Jos was built by heroes and heroines, whom ethnicity and religion was just their motivation and not division. I used to watch and conduct Islamic prayers at Mallam Haruna’s Qur’anic school Bukuru (located by our house), behind ATMN’s yard Bukuru, by kila- kwata (Gyel quarters) Bukuru; although, my mother will chase me away, I found Islamic prayer as not just fun but a source of knowledge; yet, I am a proud Christian with a very good understanding of Muslims. I am an icon of Jos citizenship, having been born in Hwolshe and grew-up/lived in parts of: Gold and base, Mai’-Adiko, Sabon gidan kanar, Sabon gidan dan’ yaya, Bukuru, Bauchi- road, Farin gada and Rayfield, respectively.
    While growing up in Jos as pupils and later students of Jos Bukuru metropolis, our cognitive, psycho-motor and affective domains as children was tamed by love (the inter-religious type), understanding of our diversity as a plus and not minus, because we schooled together – Christians and Muslims, learning to live as humans, brethren and friends, not as enemies/foes, as is the case today…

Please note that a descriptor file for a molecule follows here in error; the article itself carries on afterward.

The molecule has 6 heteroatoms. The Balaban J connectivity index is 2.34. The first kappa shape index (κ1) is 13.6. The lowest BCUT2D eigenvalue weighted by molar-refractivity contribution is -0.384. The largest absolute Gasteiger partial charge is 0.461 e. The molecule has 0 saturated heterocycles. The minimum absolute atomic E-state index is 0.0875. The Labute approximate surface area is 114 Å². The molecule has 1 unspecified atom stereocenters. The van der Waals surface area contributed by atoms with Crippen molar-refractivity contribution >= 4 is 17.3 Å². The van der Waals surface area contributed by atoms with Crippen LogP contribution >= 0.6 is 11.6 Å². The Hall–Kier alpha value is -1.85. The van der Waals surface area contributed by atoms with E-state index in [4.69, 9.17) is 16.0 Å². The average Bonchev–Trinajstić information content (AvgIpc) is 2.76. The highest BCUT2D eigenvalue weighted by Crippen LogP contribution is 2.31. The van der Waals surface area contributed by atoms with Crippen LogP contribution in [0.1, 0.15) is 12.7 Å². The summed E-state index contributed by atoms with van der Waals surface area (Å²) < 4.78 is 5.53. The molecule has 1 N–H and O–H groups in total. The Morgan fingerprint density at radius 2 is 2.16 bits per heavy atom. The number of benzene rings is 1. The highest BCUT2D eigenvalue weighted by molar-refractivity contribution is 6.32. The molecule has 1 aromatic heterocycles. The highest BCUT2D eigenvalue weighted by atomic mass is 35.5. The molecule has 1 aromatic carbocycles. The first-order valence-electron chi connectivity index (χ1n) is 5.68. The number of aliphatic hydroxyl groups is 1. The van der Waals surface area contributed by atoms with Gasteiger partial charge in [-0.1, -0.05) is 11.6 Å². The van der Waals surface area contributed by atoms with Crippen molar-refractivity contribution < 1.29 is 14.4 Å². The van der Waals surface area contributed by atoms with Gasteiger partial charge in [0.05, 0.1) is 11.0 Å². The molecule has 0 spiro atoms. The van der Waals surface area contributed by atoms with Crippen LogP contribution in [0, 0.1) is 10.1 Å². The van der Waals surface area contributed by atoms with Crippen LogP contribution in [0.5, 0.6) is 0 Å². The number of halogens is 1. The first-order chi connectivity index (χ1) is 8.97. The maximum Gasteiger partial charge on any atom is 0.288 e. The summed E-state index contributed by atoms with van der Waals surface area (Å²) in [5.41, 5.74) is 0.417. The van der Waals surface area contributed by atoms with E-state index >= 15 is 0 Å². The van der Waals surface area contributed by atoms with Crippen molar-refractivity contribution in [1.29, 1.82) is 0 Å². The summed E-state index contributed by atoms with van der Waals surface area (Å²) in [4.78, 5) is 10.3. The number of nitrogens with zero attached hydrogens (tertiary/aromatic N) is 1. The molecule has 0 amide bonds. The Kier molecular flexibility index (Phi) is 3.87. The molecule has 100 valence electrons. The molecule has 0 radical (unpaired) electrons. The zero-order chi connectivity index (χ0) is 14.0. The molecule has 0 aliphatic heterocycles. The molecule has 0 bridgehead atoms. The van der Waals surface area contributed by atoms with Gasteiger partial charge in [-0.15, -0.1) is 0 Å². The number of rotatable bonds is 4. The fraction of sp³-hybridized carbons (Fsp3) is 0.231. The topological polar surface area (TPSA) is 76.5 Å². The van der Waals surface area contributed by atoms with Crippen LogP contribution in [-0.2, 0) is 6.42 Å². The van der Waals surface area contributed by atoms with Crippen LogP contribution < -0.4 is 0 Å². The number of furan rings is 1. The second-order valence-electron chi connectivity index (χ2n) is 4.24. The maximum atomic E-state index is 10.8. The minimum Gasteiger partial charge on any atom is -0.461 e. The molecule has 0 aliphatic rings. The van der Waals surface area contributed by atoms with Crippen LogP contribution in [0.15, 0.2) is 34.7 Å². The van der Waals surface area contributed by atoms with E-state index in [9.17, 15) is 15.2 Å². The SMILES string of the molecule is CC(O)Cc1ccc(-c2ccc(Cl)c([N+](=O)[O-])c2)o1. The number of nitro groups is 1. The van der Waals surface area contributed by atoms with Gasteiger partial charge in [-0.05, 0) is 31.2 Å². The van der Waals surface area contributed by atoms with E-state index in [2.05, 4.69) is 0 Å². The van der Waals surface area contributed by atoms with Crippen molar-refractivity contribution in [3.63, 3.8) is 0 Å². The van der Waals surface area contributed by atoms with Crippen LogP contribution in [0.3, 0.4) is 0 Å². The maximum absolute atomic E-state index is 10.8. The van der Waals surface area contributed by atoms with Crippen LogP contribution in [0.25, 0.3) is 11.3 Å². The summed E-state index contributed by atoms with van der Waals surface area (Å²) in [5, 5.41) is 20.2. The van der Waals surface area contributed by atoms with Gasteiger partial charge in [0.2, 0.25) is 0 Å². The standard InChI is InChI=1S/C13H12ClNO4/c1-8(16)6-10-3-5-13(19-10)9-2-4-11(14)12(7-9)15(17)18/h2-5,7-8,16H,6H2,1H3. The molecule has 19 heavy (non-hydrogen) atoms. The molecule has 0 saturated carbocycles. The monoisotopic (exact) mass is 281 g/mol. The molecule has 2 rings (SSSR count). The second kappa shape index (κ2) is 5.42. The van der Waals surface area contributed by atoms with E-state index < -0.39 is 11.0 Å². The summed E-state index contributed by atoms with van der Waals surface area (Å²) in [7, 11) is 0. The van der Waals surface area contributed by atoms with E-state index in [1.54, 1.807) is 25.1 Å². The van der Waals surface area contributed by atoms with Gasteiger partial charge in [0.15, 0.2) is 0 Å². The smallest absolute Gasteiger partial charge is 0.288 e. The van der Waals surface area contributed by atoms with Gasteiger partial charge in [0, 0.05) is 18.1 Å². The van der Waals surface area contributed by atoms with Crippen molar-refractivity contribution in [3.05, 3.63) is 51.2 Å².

Allow good governance to solve our social problems in Jos, by increasing youth development initiatives in Jos (Bring back Boys’ Scout and Man O’War etc), addressing severe poverty and invest in youth vocational education and see how social tolerance will be guaranteed (while justice and fair-play are enforced).
    Remember, how Christian mission schools protected the sanctity of diversity in our schools, with many Muslim- families accessing admissions to these schools, without discriminations, that’s another brave way to go, not the abundance of substandard private schools that aid and abate ethnic and religious bigotry and harbor horrendous ignorance in our children.